Pension allowance tax traps?

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Increasing numbers of people are facing substantial tax penalties on their pensions, sometimes unexpectedly. Are you at risk of an unwelcome surprise?

The tax and national insurance contribution reliefs enjoyed by pensions cost the government £53.7bn in 2017/18, according to statistics issued by HMRC in September 2019. It is little wonder therefore that successive Chancellors have attempted to cut back on such levels of generosity.

The most recent attacks on pension reliefs have focused on two key allowances:

Personal tax relief is effectively clawed back on excess contributions over the available allowance (which can include unused allowance from the preceding three tax years). About one third of the tax payments due is collected as a deduction from the individual’s pension fund, but most is reported and collected via self assessment. There is no special tax treatment for the benefits arising from these contributions, so you could receive no contribution tax relief, but still pay income tax on your eventual pension.

Complex calculations

The penal tax charges for breaching the lifetime or annual allowances were probably designed to be more of a deterrent than a revenue raiser for the Treasury. In practice, the charges have proved to be money-spinners for the government. As the graph shows, in 2017/18 over 26,500 people reported contributions exceeding their available allowance, nearly five times the number two years previously. The lifetime allowance charge raised £185m in 2017/18, virtually double what it did two years before.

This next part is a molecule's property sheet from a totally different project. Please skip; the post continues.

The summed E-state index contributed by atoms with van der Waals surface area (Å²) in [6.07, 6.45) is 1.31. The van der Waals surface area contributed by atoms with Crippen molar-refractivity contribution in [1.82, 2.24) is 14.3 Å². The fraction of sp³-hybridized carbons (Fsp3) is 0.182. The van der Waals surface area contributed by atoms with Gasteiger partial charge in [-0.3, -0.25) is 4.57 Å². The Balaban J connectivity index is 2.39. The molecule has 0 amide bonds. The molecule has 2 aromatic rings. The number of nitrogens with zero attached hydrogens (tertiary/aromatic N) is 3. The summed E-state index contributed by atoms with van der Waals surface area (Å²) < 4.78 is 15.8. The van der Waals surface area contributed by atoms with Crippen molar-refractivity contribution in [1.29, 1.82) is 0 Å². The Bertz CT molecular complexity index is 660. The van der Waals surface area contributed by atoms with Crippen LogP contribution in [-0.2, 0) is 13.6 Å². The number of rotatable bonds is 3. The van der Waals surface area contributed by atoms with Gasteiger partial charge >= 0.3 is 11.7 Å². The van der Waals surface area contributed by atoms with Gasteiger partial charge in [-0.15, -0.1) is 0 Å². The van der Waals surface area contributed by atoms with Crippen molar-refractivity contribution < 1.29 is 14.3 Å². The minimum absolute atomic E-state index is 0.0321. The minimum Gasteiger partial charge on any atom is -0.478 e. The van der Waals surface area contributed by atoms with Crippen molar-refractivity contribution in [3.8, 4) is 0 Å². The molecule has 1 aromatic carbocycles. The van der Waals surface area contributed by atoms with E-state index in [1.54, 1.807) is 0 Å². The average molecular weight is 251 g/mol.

One reason why these hefty charges are being paid is the complexity of the calculations involved. For example, the amount of the tapered annual allowance cannot be accurately calculated until after the end of the tax year to which it relates.

If you may be affected by either, or both, of these pension tax charges, then it is vital to take advice as soon as possible. Ultimately, you may need to consider some additional alternatives to pensions for your retirement planning.

The value of tax reliefs depends on your individual circumstances. Tax laws can change. The Financial Conduct Authority does not regulate tax advice. The value of your investment can go down as well as up and you may not get back the full amount you invested. Past performance is not a reliable indicator of future performance.

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